( M )
( T )
|M00||Compulsory stop||M||T||Non-optional—machine always stops on reaching M00 in the program execution.|
|M01||Optional stop||M||T||Machine only stops at M01 if operator pushes the optional stop button.|
|M02||End of program||M||T||Program ends; execution may or may not return to program top (depending on the control); may or may not reset register values. M02 was the original program-end code, now considered obsolete, but still supported for backward compatibility. Many modern controls treat M02 as equivalent to M30. See M30 for additional discussion of control status upon executing M02 or M30.|
|M03||Spindle on (clockwise rotation)||M||T||The speed of the spindle is determined by the address S, in either revolutions per minute (G97 mode; default) or surface feet per minute or [surface] meters per minute (G96 mode [CSS] under either G20 or G21). The right-hand rule can be used to determine which direction is clockwise and which direction is counter-clockwise.
Right-hand-helix screws moving in the tightening direction (and right-hand-helix flutes spinning in the cutting direction) are defined as moving in the M03 direction, and are labeled "clockwise" by convention. The M03 direction is always M03 regardless of local vantage point and local CW/CCW distinction.
|M04||Spindle on (counterclockwise rotation)||M||T||See comment above at M03.|
|M06||Automatic tool change (ATC)||M||T (some-times)||Many lathes do not use M06 because the T address itself indexes the turret.
Programming on any particular machine tool requires knowing which method that machine uses. To understand how the T address works and how it interacts (or not) with M06, one must study the various methods, such as lathe turret programming, ATC fixed tool selection, ATC random memory tool selection, the concept of "next tool waiting", and empty tools.
|M07||Coolant on (mist)||M||T|
|M08||Coolant on (flood)||M||T|
|M10||Pallet clamp on||M||For machining centers with pallet changers|
|M11||Pallet clamp off||M||For machining centers with pallet changers|
|M13||Spindle on (clockwise rotation) and coolant on (flood)||M||This one M-code does the work of both M03 and M08. It is not unusual for specific machine models to have such combined commands, which make for shorter, more quickly written programs.|
|M19||Spindle orientation||M||T||Spindle orientation is more often called within cycles (automatically) or during setup (manually), but it is also available under program control via M19. The abbreviation OSS (oriented spindle stop) may be seen in reference to an oriented stop within cycles.
The relevance of spindle orientation has increased as technology has advanced. Although 4- and 5-axis contour milling and CNC single-pointing have depended on spindle position encoders for decades, before the advent of widespread live tooling and mill-turn/turn-mill systems, it was not as often relevant in "regular" (non-"special") machining for the operator (as opposed to the machine) to know the angular orientation of a spindle as it is today, except in certain contexts (such as tool change, or G76 fine boring cycles with choreographed tool retraction). Most milling of features indexed around a turned workpiece was accomplished with separate operations on indexing headsetups; in a sense, indexing heads were originally invented as separate pieces of equipment, to be used in separate operations, which could provide precise spindle orientation in a world where it otherwise mostly didn't exist (and didn't need to). But as CAD/CAM and multiaxis CNC machining with multiple rotary-cutter axes becomes the norm, even for "regular" (non-"special") applications, machinists now frequently care about stepping just about any spindle through its 360° with precision.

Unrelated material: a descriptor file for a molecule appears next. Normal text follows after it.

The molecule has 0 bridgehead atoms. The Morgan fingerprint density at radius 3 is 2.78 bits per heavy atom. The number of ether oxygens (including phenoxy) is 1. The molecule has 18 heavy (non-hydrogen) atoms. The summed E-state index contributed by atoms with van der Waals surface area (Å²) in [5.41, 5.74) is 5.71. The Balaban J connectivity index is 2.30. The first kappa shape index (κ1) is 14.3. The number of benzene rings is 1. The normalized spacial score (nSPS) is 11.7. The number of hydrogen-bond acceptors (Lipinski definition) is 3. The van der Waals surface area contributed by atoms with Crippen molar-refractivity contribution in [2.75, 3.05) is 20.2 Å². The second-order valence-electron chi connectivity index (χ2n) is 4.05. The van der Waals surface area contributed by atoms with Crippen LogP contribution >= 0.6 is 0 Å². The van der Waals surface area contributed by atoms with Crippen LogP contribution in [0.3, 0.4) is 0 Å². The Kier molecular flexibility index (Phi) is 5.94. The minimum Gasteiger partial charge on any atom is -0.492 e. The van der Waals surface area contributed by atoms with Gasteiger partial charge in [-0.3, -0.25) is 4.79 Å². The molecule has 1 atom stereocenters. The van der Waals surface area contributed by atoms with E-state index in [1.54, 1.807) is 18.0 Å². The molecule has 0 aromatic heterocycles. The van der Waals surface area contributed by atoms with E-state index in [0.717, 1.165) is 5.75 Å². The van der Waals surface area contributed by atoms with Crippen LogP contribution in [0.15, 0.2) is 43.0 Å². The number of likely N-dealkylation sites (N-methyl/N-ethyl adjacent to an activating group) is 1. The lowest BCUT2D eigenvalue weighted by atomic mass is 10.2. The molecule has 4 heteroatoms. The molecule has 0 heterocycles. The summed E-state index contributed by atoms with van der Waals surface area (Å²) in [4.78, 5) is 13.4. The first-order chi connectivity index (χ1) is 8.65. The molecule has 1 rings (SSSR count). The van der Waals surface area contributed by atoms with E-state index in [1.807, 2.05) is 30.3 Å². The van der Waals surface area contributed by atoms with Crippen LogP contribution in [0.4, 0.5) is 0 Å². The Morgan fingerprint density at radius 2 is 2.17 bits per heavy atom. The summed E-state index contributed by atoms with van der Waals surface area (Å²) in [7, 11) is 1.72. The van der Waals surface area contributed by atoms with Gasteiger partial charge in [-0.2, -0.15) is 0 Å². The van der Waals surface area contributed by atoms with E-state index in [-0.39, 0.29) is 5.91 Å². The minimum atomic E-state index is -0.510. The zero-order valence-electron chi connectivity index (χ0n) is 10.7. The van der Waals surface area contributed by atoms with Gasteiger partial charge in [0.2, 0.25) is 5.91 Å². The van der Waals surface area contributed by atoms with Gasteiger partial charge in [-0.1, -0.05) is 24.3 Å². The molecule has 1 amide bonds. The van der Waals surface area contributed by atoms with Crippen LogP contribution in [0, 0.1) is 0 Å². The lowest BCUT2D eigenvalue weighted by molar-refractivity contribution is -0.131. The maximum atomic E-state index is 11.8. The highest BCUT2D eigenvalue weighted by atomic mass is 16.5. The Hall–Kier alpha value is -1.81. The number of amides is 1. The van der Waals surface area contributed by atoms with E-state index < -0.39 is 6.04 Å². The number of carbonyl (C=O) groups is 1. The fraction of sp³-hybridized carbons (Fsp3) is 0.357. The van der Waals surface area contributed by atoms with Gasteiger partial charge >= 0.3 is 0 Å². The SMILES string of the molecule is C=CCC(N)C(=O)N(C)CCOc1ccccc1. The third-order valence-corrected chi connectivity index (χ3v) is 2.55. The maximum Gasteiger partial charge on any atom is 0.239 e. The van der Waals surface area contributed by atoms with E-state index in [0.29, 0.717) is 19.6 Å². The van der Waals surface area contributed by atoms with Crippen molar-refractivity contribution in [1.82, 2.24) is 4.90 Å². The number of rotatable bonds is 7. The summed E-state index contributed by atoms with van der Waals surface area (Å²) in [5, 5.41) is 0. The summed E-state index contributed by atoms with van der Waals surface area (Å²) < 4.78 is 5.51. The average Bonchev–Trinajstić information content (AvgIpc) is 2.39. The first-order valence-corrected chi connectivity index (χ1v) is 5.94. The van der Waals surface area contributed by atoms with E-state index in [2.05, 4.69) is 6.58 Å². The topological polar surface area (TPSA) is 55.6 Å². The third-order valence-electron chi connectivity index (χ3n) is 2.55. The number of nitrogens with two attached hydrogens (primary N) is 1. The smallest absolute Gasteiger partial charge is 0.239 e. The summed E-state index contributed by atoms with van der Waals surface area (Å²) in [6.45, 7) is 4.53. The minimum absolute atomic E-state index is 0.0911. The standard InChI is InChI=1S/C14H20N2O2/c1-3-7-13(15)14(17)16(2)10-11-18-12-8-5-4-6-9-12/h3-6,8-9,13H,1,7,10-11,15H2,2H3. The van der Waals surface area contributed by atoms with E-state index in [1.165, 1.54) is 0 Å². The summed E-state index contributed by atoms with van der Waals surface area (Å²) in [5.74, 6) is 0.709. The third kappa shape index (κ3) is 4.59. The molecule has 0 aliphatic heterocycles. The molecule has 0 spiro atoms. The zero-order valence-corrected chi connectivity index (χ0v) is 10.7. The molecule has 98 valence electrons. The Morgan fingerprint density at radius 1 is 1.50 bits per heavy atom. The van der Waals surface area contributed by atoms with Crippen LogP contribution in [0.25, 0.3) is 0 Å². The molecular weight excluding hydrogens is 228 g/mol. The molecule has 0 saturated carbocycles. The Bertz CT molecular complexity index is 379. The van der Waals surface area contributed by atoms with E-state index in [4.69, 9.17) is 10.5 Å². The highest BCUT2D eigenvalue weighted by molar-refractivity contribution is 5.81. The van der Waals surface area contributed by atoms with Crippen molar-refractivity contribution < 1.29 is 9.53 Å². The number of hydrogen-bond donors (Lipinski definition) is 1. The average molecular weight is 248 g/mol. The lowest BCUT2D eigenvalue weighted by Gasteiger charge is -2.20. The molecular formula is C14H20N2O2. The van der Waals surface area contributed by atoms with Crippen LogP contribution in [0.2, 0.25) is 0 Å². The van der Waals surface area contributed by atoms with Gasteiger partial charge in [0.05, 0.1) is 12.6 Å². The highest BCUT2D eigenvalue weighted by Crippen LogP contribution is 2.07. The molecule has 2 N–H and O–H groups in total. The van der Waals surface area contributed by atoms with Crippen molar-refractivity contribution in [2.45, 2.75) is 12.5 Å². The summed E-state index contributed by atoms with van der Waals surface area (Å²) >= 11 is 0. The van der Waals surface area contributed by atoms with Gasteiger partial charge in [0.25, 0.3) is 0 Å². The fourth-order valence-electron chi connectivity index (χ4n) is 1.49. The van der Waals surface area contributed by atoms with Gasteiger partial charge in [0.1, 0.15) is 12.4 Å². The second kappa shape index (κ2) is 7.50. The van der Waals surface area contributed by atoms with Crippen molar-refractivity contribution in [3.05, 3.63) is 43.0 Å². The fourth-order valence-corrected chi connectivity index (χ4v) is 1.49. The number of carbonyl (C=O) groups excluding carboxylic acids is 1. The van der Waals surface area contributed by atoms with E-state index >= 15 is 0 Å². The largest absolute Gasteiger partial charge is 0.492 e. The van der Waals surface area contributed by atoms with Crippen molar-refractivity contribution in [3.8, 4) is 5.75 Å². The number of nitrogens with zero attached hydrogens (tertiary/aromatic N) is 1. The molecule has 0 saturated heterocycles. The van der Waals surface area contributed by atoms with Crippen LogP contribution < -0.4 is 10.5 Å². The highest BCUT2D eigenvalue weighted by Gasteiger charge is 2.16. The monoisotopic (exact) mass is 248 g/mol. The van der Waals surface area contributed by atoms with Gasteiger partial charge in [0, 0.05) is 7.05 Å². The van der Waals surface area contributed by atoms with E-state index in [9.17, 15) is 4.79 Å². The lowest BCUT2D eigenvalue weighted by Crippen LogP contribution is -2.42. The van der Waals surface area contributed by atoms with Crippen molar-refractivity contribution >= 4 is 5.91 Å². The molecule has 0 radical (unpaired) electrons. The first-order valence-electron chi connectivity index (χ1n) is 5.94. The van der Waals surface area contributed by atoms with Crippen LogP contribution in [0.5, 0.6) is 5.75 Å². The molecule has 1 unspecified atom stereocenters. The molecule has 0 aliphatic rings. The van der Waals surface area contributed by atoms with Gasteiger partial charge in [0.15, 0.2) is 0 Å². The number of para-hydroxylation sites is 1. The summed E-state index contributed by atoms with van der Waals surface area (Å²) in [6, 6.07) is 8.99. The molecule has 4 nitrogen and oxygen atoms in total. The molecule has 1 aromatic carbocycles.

|M23||Thread gradual pullout ON||T|
|M24||Thread gradual pullout OFF||T|
|M30||End of program, with return to program top||M||T||Today, M30 is considered the standard program-end code, and returns execution to the top of the program. Most controls also still support the original program-end code, M02, usually by treating it as equivalent to M30. Additional info: Compare M02 with M30. First, M02 was created, in the days when the punched tape was expected to be short enough splice into a continuous loop (which is why on old controls, M02 triggered no tape rewinding).The other program-end code, M30, was added later to accommodate longer punched tapes, which were wound on a reel and thus needed rewinding before another cycle could start. On many newer controls, there is no longer a difference in how the codes are executed—both act like M30.|
|M41||Gear select – gear 1||T|
|M42||Gear select – gear 2||T|
|M43||Gear select – gear 3||T|
|M44||Gear select – gear 4||T|
|M48||Feedrate override allowed||M||T|
|M49||Feedrate override NOT allowed||M||T||Prevent MFO. This rule is also usually called (automatically) within tapping cycles or single-point threading cycles, where feed is precisely correlated to speed. Same with spindle speed override (SSO) and feed hold button. Some controls are capable of providing SSO and MFO during threading.|
|M52||Unload Last tool from spindle||M||T||Also empty spindle.|
|M60||Automatic pallet change (APC)||M||For machining centers with pallet changers|
|M98||Subprogram call||M||T||Takes an address P to specify which subprogram to call, for example, "M98 P8979" calls subprogram O8979.|
|M99||Subprogram end||M||T||Usually placed at end of subprogram, where it returns execution control to the main program. The default is that control returns to the block following the M98 call in the main program. Return to a different block number can be specified by a P address. M99 can also be used in main program with block skip for endless loop of main program on bar work on lathes (until operator toggles block skip).|
Sources: Smid 2008; Smid 2010; Green et al. 1996.